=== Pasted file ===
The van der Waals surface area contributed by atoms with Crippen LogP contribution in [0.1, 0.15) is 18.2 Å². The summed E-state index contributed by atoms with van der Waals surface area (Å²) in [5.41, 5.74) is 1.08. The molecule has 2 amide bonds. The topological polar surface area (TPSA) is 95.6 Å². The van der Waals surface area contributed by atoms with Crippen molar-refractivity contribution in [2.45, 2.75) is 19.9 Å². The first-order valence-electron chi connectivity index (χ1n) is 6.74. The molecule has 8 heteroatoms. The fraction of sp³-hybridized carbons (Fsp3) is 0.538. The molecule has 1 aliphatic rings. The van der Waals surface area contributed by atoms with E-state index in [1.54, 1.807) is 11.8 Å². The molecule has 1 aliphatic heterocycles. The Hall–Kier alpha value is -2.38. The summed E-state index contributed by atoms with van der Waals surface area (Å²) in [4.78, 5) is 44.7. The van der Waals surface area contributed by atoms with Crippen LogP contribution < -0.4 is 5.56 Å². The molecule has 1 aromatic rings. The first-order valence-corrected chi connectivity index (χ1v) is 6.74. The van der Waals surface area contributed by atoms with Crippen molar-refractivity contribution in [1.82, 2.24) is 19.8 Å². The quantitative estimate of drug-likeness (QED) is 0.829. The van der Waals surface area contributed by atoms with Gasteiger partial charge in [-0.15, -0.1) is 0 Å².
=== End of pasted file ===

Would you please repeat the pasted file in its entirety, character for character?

The van der Waals surface area contributed by atoms with Crippen LogP contribution in [0.1, 0.15) is 18.2 Å². The summed E-state index contributed by atoms with van der Waals surface area (Å²) in [5.41, 5.74) is 1.08. The molecule has 2 amide bonds. The topological polar surface area (TPSA) is 95.6 Å². The van der Waals surface area contributed by atoms with Crippen molar-refractivity contribution in [2.45, 2.75) is 19.9 Å². The first-order valence-electron chi connectivity index (χ1n) is 6.74. The molecule has 8 heteroatoms. The fraction of sp³-hybridized carbons (Fsp3) is 0.538. The molecule has 1 aliphatic rings. The van der Waals surface area contributed by atoms with E-state index in [1.54, 1.807) is 11.8 Å². The molecule has 1 aliphatic heterocycles. The Hall–Kier alpha value is -2.38. The summed E-state index contributed by atoms with van der Waals surface area (Å²) in [4.78, 5) is 44.7. The van der Waals surface area contributed by atoms with Crippen LogP contribution < -0.4 is 5.56 Å². The molecule has 1 aromatic rings. The first-order valence-corrected chi connectivity index (χ1v) is 6.74. The van der Waals surface area contributed by atoms with Crippen molar-refractivity contribution in [1.82, 2.24) is 19.8 Å². The quantitative estimate of drug-likeness (QED) is 0.829. The van der Waals surface area contributed by atoms with Gasteiger partial charge in [-0.15, -0.1) is 0 Å².